## 20191014

Physics 205A, fall semester 2019
Cuesta College, San Luis Obispo, CA

Students have a bi-weekly online reading assignment (hosted by SurveyMonkey.com), where they answer questions based on reading their textbook, material covered in previous lectures, opinion questions, and/or asking (anonymous) questions or making (anonymous) comments. Full credit is given for completing the online reading assignment before next week's lecture, regardless if whether their answers are correct/incorrect. Selected results/questions/comments are addressed by the instructor at the start of the following lecture.

The following questions were asked on reading textbook chapters and previewing a presentation on collisions.

Selected/edited responses are given below.

Describe what you understand from the assigned textbook reading or presentation preview. Your description (2-3 sentences) should specifically demonstrate your level of understanding.
""Total momentum of an isolated system is the same before and after a collision. An isolated system is which the vector sum of the average external impulses acting on the system is zero."

"There are three ways to identify collisions: elastic, inelastic, and completely inelastic. They are classified according to whether the total kinetic energy changes due to the collision."

"There are three types of collisions: elastic, partially elastic, and completely inelastic. Kinetic energy is only conserved in elastic collisions because there is no permanent deformation of the objects colliding."

"When objects collide and rebound off each other without causing damage the energy is conserved. However, when two objects collide and are crushed or bent, kinetic energy is lost as heat or from deformation."

"An elastic collision is when there is no damage. Partial inelastic means there is crushing or damage but the objects are no longer touching. Finally complete elastic is when there is damage and the objects are still touching."

"In an elastic collision, the two objects rebound off each other, and ideally there is no permanent damage deformation afterwards. Even though there is no cosmetic damage in this collision there was minor structural damage, but this is close to a ideal elastic collision."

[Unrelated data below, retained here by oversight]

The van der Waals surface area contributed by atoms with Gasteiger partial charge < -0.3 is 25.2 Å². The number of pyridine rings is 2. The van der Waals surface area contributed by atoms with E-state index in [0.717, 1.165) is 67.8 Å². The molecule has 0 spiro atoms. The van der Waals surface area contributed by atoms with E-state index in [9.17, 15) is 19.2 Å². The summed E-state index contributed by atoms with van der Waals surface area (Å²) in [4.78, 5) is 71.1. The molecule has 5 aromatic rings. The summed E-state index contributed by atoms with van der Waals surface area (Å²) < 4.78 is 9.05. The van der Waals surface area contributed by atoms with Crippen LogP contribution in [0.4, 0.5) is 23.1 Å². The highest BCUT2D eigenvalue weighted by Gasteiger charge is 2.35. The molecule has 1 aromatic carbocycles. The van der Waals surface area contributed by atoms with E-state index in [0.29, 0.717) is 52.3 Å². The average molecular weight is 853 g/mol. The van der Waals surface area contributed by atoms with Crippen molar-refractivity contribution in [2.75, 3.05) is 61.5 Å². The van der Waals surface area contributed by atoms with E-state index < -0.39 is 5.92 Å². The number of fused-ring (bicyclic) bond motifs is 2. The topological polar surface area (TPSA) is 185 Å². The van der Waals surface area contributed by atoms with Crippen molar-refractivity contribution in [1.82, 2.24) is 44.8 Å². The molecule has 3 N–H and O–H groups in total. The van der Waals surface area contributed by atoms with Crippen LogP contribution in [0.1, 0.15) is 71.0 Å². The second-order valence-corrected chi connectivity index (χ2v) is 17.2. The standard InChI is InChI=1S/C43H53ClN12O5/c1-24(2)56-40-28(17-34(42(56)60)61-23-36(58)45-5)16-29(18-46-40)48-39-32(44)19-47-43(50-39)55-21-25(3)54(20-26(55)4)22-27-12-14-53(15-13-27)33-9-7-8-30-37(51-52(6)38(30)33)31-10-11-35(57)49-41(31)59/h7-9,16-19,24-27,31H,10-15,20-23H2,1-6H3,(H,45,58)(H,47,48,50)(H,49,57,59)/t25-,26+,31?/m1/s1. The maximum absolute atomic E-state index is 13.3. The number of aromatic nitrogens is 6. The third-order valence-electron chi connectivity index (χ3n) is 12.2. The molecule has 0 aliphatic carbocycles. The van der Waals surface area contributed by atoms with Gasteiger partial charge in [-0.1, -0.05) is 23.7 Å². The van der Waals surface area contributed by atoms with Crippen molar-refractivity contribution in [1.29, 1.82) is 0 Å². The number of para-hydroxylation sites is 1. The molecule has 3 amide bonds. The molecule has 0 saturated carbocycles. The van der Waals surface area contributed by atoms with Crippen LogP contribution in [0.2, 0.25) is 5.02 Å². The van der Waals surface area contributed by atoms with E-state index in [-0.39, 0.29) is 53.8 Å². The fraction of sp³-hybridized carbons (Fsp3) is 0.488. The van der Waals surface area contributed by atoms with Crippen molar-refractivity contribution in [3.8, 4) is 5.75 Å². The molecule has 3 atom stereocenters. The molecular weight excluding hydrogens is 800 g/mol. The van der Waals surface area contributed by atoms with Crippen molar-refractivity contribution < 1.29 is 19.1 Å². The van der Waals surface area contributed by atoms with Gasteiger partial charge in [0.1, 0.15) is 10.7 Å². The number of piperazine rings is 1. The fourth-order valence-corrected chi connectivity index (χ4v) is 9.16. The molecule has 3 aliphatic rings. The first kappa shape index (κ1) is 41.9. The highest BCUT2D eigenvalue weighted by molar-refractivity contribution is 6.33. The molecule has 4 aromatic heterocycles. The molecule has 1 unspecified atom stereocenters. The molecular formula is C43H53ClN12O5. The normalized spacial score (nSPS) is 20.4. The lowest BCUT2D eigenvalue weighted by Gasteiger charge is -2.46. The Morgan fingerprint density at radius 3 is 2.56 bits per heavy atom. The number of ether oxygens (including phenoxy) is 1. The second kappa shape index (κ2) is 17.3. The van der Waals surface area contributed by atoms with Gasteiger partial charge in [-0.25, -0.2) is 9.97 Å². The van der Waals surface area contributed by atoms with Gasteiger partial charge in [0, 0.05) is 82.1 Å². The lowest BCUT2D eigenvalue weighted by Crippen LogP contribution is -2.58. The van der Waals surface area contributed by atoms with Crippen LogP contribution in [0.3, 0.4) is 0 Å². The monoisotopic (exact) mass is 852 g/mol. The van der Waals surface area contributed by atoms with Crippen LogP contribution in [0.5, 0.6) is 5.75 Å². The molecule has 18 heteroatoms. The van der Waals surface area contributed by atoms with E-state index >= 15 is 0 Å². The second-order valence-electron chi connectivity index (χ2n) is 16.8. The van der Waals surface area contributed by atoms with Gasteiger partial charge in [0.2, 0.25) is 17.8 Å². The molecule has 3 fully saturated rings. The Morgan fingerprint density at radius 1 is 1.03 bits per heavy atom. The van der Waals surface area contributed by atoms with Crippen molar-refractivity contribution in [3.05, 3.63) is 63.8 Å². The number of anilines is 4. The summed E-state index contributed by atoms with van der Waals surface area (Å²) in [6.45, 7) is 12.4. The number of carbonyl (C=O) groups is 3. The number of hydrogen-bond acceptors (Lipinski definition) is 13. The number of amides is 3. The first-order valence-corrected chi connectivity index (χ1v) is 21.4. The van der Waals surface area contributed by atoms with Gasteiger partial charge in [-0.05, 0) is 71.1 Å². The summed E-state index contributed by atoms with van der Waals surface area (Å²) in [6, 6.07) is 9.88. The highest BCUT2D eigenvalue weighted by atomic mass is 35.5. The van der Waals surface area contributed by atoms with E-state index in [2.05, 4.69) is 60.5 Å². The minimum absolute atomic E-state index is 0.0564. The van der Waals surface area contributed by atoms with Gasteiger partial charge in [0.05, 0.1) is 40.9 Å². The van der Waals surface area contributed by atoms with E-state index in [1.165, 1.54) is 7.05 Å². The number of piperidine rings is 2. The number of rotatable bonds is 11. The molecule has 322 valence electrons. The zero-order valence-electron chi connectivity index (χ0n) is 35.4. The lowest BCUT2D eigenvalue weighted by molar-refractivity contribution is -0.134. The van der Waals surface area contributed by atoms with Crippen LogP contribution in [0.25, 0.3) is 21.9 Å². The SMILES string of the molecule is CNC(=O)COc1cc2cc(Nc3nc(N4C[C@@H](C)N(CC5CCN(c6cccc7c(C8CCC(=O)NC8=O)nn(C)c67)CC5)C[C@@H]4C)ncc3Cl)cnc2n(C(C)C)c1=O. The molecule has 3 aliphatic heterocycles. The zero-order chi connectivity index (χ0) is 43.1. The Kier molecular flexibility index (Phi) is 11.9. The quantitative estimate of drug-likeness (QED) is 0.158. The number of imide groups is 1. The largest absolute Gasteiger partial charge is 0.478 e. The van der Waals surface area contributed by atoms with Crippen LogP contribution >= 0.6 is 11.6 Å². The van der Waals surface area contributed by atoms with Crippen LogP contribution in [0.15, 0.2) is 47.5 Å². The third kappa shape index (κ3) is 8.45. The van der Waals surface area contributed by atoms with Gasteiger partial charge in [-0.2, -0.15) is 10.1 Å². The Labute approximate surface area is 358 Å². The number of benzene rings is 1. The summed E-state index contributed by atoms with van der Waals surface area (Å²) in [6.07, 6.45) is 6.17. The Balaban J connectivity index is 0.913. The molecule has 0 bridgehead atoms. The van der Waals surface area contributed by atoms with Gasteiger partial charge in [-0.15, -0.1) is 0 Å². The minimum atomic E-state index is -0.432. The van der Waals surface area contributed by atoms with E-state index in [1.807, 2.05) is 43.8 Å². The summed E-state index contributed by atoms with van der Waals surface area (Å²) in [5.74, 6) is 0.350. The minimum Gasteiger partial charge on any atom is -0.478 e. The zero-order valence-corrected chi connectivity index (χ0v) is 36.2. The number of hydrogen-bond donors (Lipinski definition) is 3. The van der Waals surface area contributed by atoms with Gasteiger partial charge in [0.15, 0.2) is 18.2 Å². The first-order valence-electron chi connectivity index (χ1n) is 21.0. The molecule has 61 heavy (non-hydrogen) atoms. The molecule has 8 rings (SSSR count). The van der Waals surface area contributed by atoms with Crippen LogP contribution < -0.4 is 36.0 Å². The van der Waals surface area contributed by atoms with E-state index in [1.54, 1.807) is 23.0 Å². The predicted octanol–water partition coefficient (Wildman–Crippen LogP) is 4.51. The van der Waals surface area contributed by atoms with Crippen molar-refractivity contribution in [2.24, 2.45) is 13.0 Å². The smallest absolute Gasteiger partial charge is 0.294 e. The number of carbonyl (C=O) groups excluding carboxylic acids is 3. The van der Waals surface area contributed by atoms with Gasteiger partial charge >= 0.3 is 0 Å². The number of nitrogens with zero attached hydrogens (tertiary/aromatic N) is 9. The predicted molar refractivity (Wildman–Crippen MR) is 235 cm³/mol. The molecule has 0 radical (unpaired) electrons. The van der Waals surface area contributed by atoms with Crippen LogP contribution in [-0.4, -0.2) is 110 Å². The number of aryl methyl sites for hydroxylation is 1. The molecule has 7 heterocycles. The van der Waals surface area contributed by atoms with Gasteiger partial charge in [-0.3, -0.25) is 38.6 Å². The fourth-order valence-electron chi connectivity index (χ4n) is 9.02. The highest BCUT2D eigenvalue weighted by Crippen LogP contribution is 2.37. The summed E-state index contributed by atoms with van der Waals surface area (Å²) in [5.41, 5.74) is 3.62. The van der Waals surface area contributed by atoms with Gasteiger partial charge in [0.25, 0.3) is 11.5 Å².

Describe what you found confusing from the assigned textbook reading or presentation preview. Your description (2-3 sentences) should specifically identify the concept(s) that you do not understand.
"I am confused on where the kinetic energy is exactly transferred to, depending on if it's an elastic or inelastic collision."

"How kinetic energy is related to the different types of collisions. I also don't understand momentum conservation."

"I found the principle of conservation of linear momentum to be confusing for me. The textbook it states 'the total linear momentum of an isolated system remains constant. An isolated system is one for which the vector sum of the average external forces acting on the system is zero.' Something about this definition just did not fully click for me and I'm hoping lecture will help me to gain a better understanding."

"I don't understand anything about conservation of momentum. I don't understand how the internal and external forces affect the collision, or when the net force is zero or not. I also don't understand how to tell if the kinetic energy is the same or not before/ after a collision."

"The mathematical analysis of collisions are difficult to interpret correctly."

"I found using the equations confusing especially when deciding when a velocity is negative or positive."

"I'm confused on how to use the momentum and kinetic energy conservation equations."

"Is momentum the same as kinetic energy?"

Explain the difference between a (partially) inelastic collision and a completely inelastic collision.
"In a partially inelastic collision, the two objects collide and rebound off each other but there is permanent damage done afterwards. In a completely inelastic collision, the two objects will collide and stick together."